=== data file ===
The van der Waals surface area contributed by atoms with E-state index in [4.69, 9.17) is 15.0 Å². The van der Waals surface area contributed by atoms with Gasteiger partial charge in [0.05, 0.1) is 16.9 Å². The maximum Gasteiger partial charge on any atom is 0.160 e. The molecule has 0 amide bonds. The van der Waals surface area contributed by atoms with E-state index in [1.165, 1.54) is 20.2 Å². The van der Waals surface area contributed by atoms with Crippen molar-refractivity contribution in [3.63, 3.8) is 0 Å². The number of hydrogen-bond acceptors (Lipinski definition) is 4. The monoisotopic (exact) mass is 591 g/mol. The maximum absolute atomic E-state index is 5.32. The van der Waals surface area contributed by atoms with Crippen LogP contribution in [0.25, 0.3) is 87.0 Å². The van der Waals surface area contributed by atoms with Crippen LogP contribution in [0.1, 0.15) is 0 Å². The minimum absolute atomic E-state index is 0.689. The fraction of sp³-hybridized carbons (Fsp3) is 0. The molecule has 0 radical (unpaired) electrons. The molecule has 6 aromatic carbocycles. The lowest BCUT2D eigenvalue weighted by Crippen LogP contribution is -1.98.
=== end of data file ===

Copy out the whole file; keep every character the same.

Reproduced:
The van der Waals surface area contributed by atoms with E-state index in [4.69, 9.17) is 15.0 Å². The van der Waals surface area contributed by atoms with Gasteiger partial charge in [0.05, 0.1) is 16.9 Å². The maximum Gasteiger partial charge on any atom is 0.160 e. The molecule has 0 amide bonds. The van der Waals surface area contributed by atoms with E-state index in [1.165, 1.54) is 20.2 Å². The van der Waals surface area contributed by atoms with Crippen molar-refractivity contribution in [3.63, 3.8) is 0 Å². The number of hydrogen-bond acceptors (Lipinski definition) is 4. The monoisotopic (exact) mass is 591 g/mol. The maximum absolute atomic E-state index is 5.32. The van der Waals surface area contributed by atoms with Crippen LogP contribution in [0.25, 0.3) is 87.0 Å². The van der Waals surface area contributed by atoms with Crippen LogP contribution in [0.1, 0.15) is 0 Å². The minimum absolute atomic E-state index is 0.689. The fraction of sp³-hybridized carbons (Fsp3) is 0. The molecule has 0 radical (unpaired) electrons. The molecule has 6 aromatic carbocycles. The lowest BCUT2D eigenvalue weighted by Crippen LogP contribution is -1.98.